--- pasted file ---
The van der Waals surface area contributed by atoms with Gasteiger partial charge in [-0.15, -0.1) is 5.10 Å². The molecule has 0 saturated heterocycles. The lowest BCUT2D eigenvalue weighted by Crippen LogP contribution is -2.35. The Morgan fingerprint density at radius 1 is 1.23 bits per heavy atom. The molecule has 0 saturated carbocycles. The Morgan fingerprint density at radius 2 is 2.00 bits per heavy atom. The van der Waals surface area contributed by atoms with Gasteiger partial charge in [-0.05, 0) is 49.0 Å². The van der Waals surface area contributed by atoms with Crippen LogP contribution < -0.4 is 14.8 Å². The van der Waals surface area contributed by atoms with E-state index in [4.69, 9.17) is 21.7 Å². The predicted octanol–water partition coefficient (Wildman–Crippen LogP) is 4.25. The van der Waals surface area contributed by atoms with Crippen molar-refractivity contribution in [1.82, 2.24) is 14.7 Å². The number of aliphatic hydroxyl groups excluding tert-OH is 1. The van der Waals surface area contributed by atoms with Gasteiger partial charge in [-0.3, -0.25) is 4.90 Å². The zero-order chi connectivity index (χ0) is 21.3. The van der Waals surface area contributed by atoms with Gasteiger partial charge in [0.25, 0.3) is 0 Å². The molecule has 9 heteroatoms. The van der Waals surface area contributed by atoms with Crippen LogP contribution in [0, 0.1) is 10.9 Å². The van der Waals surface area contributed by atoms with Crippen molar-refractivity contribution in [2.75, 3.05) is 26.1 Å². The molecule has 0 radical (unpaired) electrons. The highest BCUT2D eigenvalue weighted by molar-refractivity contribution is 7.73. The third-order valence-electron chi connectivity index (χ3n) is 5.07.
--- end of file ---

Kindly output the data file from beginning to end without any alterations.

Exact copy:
The van der Waals surface area contributed by atoms with Gasteiger partial charge in [-0.15, -0.1) is 5.10 Å². The molecule has 0 saturated heterocycles. The lowest BCUT2D eigenvalue weighted by Crippen LogP contribution is -2.35. The Morgan fingerprint density at radius 1 is 1.23 bits per heavy atom. The molecule has 0 saturated carbocycles. The Morgan fingerprint density at radius 2 is 2.00 bits per heavy atom. The van der Waals surface area contributed by atoms with Gasteiger partial charge in [-0.05, 0) is 49.0 Å². The van der Waals surface area contributed by atoms with Crippen LogP contribution < -0.4 is 14.8 Å². The van der Waals surface area contributed by atoms with E-state index in [4.69, 9.17) is 21.7 Å². The predicted octanol–water partition coefficient (Wildman–Crippen LogP) is 4.25. The van der Waals surface area contributed by atoms with Crippen molar-refractivity contribution in [1.82, 2.24) is 14.7 Å². The number of aliphatic hydroxyl groups excluding tert-OH is 1. The van der Waals surface area contributed by atoms with Gasteiger partial charge in [-0.3, -0.25) is 4.90 Å². The zero-order chi connectivity index (χ0) is 21.3. The van der Waals surface area contributed by atoms with Gasteiger partial charge in [0.25, 0.3) is 0 Å². The molecule has 9 heteroatoms. The van der Waals surface area contributed by atoms with Crippen LogP contribution in [0, 0.1) is 10.9 Å². The van der Waals surface area contributed by atoms with Crippen molar-refractivity contribution in [2.75, 3.05) is 26.1 Å². The molecule has 0 radical (unpaired) electrons. The highest BCUT2D eigenvalue weighted by molar-refractivity contribution is 7.73. The third-order valence-electron chi connectivity index (χ3n) is 5.07.